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  • Posen, one of the oldest towns in Poland and the residence of some of the early Polish princes, including Boleslaus I., provincial colonization " and to prevent German emigration.

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  • In 1906 the Prussian government was made somewhat ridiculous by the strike of some t00,000 Polish school children, who objected to being whipped for refusing to answer questions in German.

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  • The petition of the archbishop of Posen that the children should be allowed to receive religious instruction in Polish having been rejected by the Prussian minister of education, he issued on the 17th of October a pastoral allowing parents to confine religious instruction became the seat of a Christian bishopric about the middle of the 10th century.

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  • The earliest Polish chroniclers, from Gallus in the early 12th century to Janko of Czarnkow 1 in the 14th, are of little help to us.

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  • Mieszko had been content to be received on almost any terms into the Christian community, Boleslaus aimed at securing the independence of the Polish Church as an additional guarantee of the independence of the Polish nation.

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  • Boleslaus was also the first Polish prince to bear the royal title, which seems to have been conferred upon him by Otto III.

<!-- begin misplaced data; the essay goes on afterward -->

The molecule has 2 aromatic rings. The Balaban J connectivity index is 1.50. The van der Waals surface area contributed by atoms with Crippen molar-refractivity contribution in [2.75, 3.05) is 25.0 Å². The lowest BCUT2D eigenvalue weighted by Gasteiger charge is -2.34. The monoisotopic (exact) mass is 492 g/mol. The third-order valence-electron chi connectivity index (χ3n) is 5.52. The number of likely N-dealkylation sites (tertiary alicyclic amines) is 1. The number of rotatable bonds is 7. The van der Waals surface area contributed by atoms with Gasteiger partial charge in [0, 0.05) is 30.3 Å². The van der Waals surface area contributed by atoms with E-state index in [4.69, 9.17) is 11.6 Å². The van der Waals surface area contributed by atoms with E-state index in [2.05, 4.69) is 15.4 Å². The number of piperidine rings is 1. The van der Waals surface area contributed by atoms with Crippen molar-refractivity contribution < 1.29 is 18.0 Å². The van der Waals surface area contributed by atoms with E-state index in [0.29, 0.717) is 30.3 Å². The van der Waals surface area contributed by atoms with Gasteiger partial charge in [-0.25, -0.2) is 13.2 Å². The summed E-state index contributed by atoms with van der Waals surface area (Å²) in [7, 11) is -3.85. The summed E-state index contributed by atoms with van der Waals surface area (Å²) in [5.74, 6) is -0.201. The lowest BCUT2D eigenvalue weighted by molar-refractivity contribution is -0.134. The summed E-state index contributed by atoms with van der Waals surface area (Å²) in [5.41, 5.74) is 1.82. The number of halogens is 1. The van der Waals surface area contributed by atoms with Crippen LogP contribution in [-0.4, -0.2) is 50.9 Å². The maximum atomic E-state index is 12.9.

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  • This partitional period, as Polish historians generally call it, lasted from 1138 to 1305, during which Poland lost all political significance, and became an easy prey to her neighbours.

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  • It was at the beginning of this period too, between 1216 and 1224, that Pomerania, under an energetic native dynasty, freed herself from the Polish suzerainty.

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  • The Polish princes opposed a valiant but ineffectual resistance; the towns of Sandomir and Cracow were reduced to ashes, and all who were able fled to the mountains of Hungary or the forests of Moravia.

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  • Such immigrants could naturally be obtained only from the civilized west, and on their own terms. Thus it came about that the middle class element was introduced into Polish society for the first time.

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  • Most of these German citizens in process of time were absorbed by the Polish population, and became devoted, heart and soul, to their adopted country; but these were not the only Germans with whom the young Polish state depressed the land, and, at this very time, another enemy appeared in the east - the Lithuanians.

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  • In default of male issue, Casimir left the Polish throne to his nephew, Louis of Hungary, who ruled the country (1370-1382) through his mother, Queen Elizabeth, Wladislaus Lokietek's daughter.

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  • Conrad has been loudly blamed by Polish historians for introducing this foreign, and as it ultimately proved, dangerous element into Poland.